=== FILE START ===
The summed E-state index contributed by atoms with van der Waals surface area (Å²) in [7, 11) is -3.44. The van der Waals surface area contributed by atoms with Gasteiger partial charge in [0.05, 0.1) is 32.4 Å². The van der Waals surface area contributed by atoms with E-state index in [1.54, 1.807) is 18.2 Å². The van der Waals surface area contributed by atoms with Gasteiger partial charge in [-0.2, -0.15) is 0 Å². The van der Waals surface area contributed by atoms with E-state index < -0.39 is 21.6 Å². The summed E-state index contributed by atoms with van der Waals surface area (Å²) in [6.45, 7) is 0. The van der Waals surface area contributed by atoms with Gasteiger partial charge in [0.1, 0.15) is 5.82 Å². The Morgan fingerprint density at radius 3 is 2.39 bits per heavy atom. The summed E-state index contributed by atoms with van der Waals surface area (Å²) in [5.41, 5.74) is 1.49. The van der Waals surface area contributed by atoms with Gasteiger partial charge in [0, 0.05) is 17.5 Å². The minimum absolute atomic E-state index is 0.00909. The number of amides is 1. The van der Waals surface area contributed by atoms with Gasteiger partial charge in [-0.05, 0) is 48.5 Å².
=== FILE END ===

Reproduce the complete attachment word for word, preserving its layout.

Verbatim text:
The summed E-state index contributed by atoms with van der Waals surface area (Å²) in [7, 11) is -3.44. The van der Waals surface area contributed by atoms with Gasteiger partial charge in [0.05, 0.1) is 32.4 Å². The van der Waals surface area contributed by atoms with E-state index in [1.54, 1.807) is 18.2 Å². The van der Waals surface area contributed by atoms with Gasteiger partial charge in [-0.2, -0.15) is 0 Å². The van der Waals surface area contributed by atoms with E-state index < -0.39 is 21.6 Å². The summed E-state index contributed by atoms with van der Waals surface area (Å²) in [6.45, 7) is 0. The van der Waals surface area contributed by atoms with Gasteiger partial charge in [0.1, 0.15) is 5.82 Å². The Morgan fingerprint density at radius 3 is 2.39 bits per heavy atom. The summed E-state index contributed by atoms with van der Waals surface area (Å²) in [5.41, 5.74) is 1.49. The van der Waals surface area contributed by atoms with Gasteiger partial charge in [0, 0.05) is 17.5 Å². The minimum absolute atomic E-state index is 0.00909. The number of amides is 1. The van der Waals surface area contributed by atoms with Gasteiger partial charge in [-0.05, 0) is 48.5 Å².